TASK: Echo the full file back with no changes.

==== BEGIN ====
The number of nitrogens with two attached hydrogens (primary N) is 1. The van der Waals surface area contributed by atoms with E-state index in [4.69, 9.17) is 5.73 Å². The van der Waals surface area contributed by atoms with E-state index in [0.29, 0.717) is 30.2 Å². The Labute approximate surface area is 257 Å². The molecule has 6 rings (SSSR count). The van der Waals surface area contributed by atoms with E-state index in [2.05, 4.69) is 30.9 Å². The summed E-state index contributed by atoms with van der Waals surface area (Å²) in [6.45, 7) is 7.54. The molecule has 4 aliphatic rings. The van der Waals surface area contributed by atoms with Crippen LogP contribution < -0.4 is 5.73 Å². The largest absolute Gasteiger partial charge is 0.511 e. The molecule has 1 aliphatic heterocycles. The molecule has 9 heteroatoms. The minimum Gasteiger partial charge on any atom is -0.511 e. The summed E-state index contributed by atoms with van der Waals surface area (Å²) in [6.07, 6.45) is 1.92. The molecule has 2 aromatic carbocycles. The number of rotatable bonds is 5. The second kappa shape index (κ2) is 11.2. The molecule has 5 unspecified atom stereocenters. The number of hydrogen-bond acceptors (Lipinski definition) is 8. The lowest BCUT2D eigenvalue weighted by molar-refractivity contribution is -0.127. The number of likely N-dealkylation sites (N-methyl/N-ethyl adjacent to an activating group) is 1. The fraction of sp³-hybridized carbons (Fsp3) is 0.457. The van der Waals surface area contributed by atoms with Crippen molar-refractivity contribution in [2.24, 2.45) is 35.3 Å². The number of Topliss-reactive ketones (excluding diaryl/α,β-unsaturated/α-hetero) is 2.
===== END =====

The number of nitrogens with two attached hydrogens (primary N) is 1. The van der Waals surface area contributed by atoms with E-state index in [4.69, 9.17) is 5.73 Å². The van der Waals surface area contributed by atoms with E-state index in [0.29, 0.717) is 30.2 Å². The Labute approximate surface area is 257 Å². The molecule has 6 rings (SSSR count). The van der Waals surface area contributed by atoms with E-state index in [2.05, 4.69) is 30.9 Å². The summed E-state index contributed by atoms with van der Waals surface area (Å²) in [6.45, 7) is 7.54. The molecule has 4 aliphatic rings. The van der Waals surface area contributed by atoms with Crippen LogP contribution < -0.4 is 5.73 Å². The largest absolute Gasteiger partial charge is 0.511 e. The molecule has 1 aliphatic heterocycles. The molecule has 9 heteroatoms. The minimum Gasteiger partial charge on any atom is -0.511 e. The summed E-state index contributed by atoms with van der Waals surface area (Å²) in [6.07, 6.45) is 1.92. The molecule has 2 aromatic carbocycles. The number of rotatable bonds is 5. The second kappa shape index (κ2) is 11.2. The molecule has 5 unspecified atom stereocenters. The number of hydrogen-bond acceptors (Lipinski definition) is 8. The lowest BCUT2D eigenvalue weighted by molar-refractivity contribution is -0.127. The number of likely N-dealkylation sites (N-methyl/N-ethyl adjacent to an activating group) is 1. The fraction of sp³-hybridized carbons (Fsp3) is 0.457. The van der Waals surface area contributed by atoms with Crippen molar-refractivity contribution in [2.24, 2.45) is 35.3 Å². The number of Topliss-reactive ketones (excluding diaryl/α,β-unsaturated/α-hetero) is 2.